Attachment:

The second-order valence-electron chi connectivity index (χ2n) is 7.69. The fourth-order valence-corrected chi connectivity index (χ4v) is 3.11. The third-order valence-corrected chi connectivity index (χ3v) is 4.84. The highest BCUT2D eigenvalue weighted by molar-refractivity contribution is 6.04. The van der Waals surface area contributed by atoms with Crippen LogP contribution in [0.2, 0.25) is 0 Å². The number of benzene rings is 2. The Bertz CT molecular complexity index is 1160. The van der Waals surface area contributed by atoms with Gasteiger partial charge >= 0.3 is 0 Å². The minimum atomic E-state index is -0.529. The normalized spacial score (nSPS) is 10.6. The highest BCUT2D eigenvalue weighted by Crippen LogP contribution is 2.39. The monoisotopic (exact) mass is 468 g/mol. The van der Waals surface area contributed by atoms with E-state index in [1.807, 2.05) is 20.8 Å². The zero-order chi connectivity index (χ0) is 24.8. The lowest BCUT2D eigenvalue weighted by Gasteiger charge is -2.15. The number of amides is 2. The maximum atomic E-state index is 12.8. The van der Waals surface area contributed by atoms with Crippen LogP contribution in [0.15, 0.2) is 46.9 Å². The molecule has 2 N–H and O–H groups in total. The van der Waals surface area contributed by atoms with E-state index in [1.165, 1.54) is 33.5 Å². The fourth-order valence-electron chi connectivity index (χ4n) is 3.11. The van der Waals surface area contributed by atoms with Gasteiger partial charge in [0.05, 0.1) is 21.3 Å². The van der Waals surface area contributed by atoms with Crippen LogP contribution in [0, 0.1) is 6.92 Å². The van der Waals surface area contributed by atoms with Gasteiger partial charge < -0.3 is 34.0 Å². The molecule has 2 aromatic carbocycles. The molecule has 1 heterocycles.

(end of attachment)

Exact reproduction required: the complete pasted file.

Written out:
The second-order valence-electron chi connectivity index (χ2n) is 7.69. The fourth-order valence-corrected chi connectivity index (χ4v) is 3.11. The third-order valence-corrected chi connectivity index (χ3v) is 4.84. The highest BCUT2D eigenvalue weighted by molar-refractivity contribution is 6.04. The van der Waals surface area contributed by atoms with Crippen LogP contribution in [0.2, 0.25) is 0 Å². The number of benzene rings is 2. The Bertz CT molecular complexity index is 1160. The van der Waals surface area contributed by atoms with Gasteiger partial charge >= 0.3 is 0 Å². The minimum atomic E-state index is -0.529. The normalized spacial score (nSPS) is 10.6. The highest BCUT2D eigenvalue weighted by Crippen LogP contribution is 2.39. The monoisotopic (exact) mass is 468 g/mol. The van der Waals surface area contributed by atoms with E-state index in [1.807, 2.05) is 20.8 Å². The zero-order chi connectivity index (χ0) is 24.8. The lowest BCUT2D eigenvalue weighted by Gasteiger charge is -2.15. The number of amides is 2. The maximum atomic E-state index is 12.8. The van der Waals surface area contributed by atoms with Crippen LogP contribution in [0.15, 0.2) is 46.9 Å². The molecule has 2 N–H and O–H groups in total. The van der Waals surface area contributed by atoms with E-state index in [1.165, 1.54) is 33.5 Å². The fourth-order valence-electron chi connectivity index (χ4n) is 3.11. The van der Waals surface area contributed by atoms with Gasteiger partial charge in [0.05, 0.1) is 21.3 Å². The van der Waals surface area contributed by atoms with Crippen LogP contribution in [0, 0.1) is 6.92 Å². The van der Waals surface area contributed by atoms with Gasteiger partial charge < -0.3 is 34.0 Å². The molecule has 2 aromatic carbocycles. The molecule has 1 heterocycles.